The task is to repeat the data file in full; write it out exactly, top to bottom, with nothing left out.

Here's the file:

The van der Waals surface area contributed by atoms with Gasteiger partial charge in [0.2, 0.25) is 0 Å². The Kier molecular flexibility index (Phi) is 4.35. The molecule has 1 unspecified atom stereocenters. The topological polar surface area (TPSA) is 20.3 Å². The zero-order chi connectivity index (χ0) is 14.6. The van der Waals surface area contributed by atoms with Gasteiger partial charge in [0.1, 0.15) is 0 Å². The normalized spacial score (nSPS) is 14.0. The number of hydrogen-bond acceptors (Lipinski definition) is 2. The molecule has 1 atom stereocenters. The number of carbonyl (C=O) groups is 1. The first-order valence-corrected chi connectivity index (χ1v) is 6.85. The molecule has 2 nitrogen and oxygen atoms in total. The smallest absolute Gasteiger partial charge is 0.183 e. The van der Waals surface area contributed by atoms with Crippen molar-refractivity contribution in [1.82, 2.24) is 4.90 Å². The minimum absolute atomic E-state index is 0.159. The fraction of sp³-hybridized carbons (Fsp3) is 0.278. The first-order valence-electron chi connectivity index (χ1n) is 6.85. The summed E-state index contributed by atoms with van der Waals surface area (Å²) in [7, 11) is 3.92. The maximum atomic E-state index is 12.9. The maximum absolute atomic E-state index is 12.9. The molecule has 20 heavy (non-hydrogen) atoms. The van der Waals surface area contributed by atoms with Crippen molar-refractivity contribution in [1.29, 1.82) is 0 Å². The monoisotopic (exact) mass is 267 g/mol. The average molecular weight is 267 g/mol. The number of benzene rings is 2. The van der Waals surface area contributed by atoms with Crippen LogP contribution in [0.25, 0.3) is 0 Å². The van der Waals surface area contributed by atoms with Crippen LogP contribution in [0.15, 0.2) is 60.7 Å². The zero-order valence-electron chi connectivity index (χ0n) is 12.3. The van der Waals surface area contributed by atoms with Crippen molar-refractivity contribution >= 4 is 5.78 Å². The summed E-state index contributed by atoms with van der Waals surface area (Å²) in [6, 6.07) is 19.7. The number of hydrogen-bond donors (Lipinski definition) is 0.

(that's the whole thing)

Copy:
The van der Waals surface area contributed by atoms with Gasteiger partial charge in [0.2, 0.25) is 0 Å². The Kier molecular flexibility index (Phi) is 4.35. The molecule has 1 unspecified atom stereocenters. The topological polar surface area (TPSA) is 20.3 Å². The zero-order chi connectivity index (χ0) is 14.6. The van der Waals surface area contributed by atoms with Gasteiger partial charge in [0.1, 0.15) is 0 Å². The normalized spacial score (nSPS) is 14.0. The number of hydrogen-bond acceptors (Lipinski definition) is 2. The molecule has 1 atom stereocenters. The number of carbonyl (C=O) groups is 1. The first-order valence-corrected chi connectivity index (χ1v) is 6.85. The molecule has 2 nitrogen and oxygen atoms in total. The smallest absolute Gasteiger partial charge is 0.183 e. The van der Waals surface area contributed by atoms with Crippen molar-refractivity contribution in [1.82, 2.24) is 4.90 Å². The minimum absolute atomic E-state index is 0.159. The fraction of sp³-hybridized carbons (Fsp3) is 0.278. The first-order valence-electron chi connectivity index (χ1n) is 6.85. The summed E-state index contributed by atoms with van der Waals surface area (Å²) in [7, 11) is 3.92. The maximum atomic E-state index is 12.9. The maximum absolute atomic E-state index is 12.9. The molecule has 20 heavy (non-hydrogen) atoms. The van der Waals surface area contributed by atoms with Crippen molar-refractivity contribution in [1.29, 1.82) is 0 Å². The monoisotopic (exact) mass is 267 g/mol. The average molecular weight is 267 g/mol. The number of benzene rings is 2. The van der Waals surface area contributed by atoms with Crippen LogP contribution in [0.25, 0.3) is 0 Å². The van der Waals surface area contributed by atoms with Crippen LogP contribution in [0.15, 0.2) is 60.7 Å². The zero-order valence-electron chi connectivity index (χ0n) is 12.3. The van der Waals surface area contributed by atoms with Crippen molar-refractivity contribution >= 4 is 5.78 Å². The summed E-state index contributed by atoms with van der Waals surface area (Å²) in [6, 6.07) is 19.7. The number of hydrogen-bond donors (Lipinski definition) is 0.